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Cite Sources: MLA Citations

Learn how to cite your sources and avoid plagiarism.

MLA 8 Guiding Principles

In the 7th edition of the Handbook, a separate set of citation instructions were given for each format type.  The problem with this approach is that there is no way to anticipate all format types a student may encounter.

To solve this problem, this new edition of the MLA Handbook provides a "universal set of guidelines" for citing sources across all format types.

These guidelines state that, if given, these major elements should be included in the citation:

1. Author.
2. Title of Source.
3. Title of Container,
4. Other Contributors,
5. Version,
6. Number,
7. Publisher,
8. Publication date,
9. Location.

Note: Container is the larger whole of what you are citing. For example, the larger whole of a chapter is a book, the larger whole of an article can be a journal, magazine, newspaper, encyclopedia, or other type of publication. 

Putting it all together:

Goldman, Anne. "Questions of Transport: Reading Primo Levi Reading Dante." The Georgia Review, vol.64, no. 1, 2010, pp.69-88. JSTOR, www.jstor.org/stable/41403188.

Works Cited Format Examples

Below are some examples for formatting a works cited page. 

Book,
Single Author

Garcia Marquez, Gabriel. Love in the Time of Cholera. Vintage, 1988.     

Book,
Two Authors

Casell, Kay Ann and Uma Hiremath. Reference and Information Services in the 21st Century: An Introduction. Neal-Schuman, 2004.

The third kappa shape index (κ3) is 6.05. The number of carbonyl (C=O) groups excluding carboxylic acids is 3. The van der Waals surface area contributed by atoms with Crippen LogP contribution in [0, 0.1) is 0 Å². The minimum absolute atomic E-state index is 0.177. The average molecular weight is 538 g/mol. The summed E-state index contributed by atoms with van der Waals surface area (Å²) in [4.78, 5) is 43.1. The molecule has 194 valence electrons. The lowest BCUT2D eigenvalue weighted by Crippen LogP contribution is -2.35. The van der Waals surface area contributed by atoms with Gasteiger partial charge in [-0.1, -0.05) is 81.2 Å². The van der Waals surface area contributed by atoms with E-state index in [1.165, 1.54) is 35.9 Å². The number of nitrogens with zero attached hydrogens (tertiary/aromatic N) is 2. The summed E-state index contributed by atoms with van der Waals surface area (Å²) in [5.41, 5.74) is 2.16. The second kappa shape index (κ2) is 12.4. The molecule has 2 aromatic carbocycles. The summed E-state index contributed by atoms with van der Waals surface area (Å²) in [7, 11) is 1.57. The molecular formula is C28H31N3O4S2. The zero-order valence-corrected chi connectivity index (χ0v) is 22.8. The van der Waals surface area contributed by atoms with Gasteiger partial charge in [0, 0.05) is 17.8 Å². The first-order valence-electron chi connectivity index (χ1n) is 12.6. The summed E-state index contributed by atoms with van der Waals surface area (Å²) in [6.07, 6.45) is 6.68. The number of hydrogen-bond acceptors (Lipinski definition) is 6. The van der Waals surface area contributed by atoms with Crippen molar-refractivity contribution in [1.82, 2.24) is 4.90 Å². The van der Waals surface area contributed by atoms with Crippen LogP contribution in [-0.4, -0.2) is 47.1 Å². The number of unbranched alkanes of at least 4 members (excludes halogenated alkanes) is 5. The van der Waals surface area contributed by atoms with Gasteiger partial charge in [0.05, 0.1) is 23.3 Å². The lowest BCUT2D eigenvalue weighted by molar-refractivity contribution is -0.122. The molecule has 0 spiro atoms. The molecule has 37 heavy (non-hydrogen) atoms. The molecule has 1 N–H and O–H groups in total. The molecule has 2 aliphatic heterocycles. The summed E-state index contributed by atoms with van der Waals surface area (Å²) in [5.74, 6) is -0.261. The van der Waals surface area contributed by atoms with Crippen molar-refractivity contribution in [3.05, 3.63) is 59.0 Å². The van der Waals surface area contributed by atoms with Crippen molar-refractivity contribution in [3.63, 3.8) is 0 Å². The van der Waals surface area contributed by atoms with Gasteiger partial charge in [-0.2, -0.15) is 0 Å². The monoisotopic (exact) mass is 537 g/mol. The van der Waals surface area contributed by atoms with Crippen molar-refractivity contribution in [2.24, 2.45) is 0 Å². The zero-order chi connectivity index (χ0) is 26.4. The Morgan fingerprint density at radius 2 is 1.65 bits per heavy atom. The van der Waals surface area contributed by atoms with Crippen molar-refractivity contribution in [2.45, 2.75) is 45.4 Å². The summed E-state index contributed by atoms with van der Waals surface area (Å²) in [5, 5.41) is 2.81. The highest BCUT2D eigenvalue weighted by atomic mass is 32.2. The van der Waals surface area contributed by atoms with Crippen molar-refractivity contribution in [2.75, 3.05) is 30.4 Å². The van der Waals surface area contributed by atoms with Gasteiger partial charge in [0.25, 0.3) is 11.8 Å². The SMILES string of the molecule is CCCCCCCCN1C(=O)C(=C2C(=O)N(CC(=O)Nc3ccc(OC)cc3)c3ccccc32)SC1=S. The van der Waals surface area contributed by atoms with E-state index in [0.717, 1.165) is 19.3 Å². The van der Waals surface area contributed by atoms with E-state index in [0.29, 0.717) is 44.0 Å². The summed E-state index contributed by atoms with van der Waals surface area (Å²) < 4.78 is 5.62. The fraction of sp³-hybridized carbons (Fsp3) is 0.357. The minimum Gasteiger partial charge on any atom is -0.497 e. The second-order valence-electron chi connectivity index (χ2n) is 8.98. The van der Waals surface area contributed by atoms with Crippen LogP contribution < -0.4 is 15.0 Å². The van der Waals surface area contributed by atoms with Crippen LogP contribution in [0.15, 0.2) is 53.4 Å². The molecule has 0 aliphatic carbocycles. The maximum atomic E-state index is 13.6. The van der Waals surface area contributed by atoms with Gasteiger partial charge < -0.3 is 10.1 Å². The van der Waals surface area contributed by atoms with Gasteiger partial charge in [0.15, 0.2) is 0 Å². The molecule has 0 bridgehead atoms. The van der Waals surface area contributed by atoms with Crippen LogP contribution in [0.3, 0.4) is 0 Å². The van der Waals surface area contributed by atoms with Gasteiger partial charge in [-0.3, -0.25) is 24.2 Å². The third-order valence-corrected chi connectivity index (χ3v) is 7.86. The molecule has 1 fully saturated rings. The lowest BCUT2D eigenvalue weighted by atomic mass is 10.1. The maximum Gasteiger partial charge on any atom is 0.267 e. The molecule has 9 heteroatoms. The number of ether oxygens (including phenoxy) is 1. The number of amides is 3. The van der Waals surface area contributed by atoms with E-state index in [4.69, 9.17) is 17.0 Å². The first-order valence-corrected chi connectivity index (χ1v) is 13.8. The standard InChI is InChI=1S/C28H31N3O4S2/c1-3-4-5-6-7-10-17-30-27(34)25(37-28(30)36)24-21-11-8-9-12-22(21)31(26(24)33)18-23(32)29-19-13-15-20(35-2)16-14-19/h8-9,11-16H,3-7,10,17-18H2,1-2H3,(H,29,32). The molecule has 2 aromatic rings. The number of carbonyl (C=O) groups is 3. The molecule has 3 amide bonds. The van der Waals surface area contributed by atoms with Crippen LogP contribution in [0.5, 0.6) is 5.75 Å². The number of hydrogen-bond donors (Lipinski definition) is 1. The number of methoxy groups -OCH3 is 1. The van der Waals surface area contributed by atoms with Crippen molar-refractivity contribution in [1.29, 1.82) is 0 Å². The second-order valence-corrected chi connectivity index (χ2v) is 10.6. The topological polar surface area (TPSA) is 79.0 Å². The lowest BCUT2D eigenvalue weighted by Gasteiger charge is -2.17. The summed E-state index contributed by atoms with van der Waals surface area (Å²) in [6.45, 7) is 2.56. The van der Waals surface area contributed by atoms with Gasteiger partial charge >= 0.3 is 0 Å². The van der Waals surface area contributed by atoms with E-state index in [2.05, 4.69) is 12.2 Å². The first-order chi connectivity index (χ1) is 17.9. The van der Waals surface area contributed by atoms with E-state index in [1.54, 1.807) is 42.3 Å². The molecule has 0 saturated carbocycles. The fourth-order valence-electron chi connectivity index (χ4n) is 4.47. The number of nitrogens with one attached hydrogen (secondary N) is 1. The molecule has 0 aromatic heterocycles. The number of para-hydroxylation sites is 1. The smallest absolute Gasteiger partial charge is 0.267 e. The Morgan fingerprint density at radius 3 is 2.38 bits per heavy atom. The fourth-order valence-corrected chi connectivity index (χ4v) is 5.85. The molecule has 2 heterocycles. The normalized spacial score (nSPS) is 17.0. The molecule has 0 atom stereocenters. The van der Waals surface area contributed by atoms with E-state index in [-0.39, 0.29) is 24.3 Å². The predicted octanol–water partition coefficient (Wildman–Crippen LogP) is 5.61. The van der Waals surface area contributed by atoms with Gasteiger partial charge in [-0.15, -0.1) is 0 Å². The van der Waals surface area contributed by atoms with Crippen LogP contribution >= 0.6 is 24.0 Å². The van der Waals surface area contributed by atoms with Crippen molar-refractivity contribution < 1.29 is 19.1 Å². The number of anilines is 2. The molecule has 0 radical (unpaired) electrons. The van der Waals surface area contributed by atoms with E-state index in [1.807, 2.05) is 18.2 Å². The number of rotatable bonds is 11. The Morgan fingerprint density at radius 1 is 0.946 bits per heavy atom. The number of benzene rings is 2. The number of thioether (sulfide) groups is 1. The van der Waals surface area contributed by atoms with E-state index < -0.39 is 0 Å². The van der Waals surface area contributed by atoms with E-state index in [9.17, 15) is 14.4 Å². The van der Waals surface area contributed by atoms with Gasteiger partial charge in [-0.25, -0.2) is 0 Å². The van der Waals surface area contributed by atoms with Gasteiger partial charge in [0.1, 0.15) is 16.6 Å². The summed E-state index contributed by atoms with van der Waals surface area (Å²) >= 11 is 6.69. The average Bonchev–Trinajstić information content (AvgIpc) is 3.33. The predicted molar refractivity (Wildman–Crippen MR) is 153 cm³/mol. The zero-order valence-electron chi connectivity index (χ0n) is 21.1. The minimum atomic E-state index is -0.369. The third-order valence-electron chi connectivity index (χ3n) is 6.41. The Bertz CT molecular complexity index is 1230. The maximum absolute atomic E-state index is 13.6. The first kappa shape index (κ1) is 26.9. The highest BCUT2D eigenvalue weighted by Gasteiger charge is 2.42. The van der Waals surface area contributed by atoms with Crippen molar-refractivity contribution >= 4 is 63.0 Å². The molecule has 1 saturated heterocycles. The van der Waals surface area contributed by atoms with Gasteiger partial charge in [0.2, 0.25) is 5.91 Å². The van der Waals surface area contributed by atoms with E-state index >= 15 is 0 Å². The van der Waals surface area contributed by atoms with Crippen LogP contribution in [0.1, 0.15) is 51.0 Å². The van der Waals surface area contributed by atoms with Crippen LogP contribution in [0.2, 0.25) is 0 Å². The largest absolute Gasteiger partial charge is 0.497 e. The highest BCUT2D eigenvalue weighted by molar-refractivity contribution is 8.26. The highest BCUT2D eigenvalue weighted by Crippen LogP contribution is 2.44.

NOTE: Authors should be listed in the order they are listed on the title page.

Book,
Three or More Authors

Robbins, Chandler S., et al. Birds of North America: A Guide to Field Identification. Golden, 1966.

Book,
with Translator or other contributors

Homer. The Odyssey. Translated by Robert Fagles, Viking, 1996.

NOTE: Some other common descriptions: Adapted by, Directed by, Edited by, Illustrated by, Introduction by, Narrated by, Performance by.

A work (e.g., essay, short story) in an anthology or compilation.

Kimball, Jean. "Growing Up Together: Joyce and Psychoanalysis, 1900-1922." Joyce through the Ages: A Nonlinear View, edited by Michael Patrick Gillespie, UP of Florida, 1999, pp. 25-45.

Book,
Later Edition

Blamires, Harry. The New Bloomsday Book: A Guide through Ulysses. 3rd ed., Routledge, 1996.

Article in an Online Database

Hannah, Daniel K. "The Private Life, the Public Stage: Henry James in Recent Fiction." Journal of Modern Literature, vol.30, no. 3, 2007, pp. 70-94. JSTOR, www.jstor.org.ezproxy.lib.uwf.edu/stable/30053134.

NOTE: When including the URL, omit the http:// and https://

Article in Print Journal

Hannah, Daniel K. "The Private Life, the Public Stage: Henry James in Recent Fiction." Journal of Modern Literature, vol.30, no.3, 2007, pp. 70-94.

Article (Web Page) on a Web Site

Farkas, Meredith. "Tips for Being a Great Blogger (and a Good Person)." Information Wants to Be Free, 19 July 2011, meredith.wolfwater.com/wordpress/2011/07/19/tips-for-being-a-great-blogger-and-good-person/. 

NOTE: When including the URL, omit the http:// and https://

Website (Whole site)

Farkas, Meredith. Information Wants to Be Free. Jun. 2015, meredith.wolfwater.com.

Guides and Handouts

Major Changes in the 8th Edition

1. vol. and no. are now spelled out.

Instead of 32.3; it's: vol. 32, no. 3

2. Type of contributor is now spelled out 

Examples include: Adapted by, Directed by, Edited by, Illustrated by, Introduction by, Performance by, Narrated by, etc.. 

3. Place of publication is omitted.

4. Page numbers are designated with pp.

5. Date of access is optional.

6. Medium of publication is omitted.

7. Permanent URLs are included. 

MLA Handbook

About this guide

This guide was adapted from one originally created by Britt McGowan, Reference & Instruction Librarian at the University of West Florida: http://libguides.uwf.edu/c.php?g=215200&p=3321453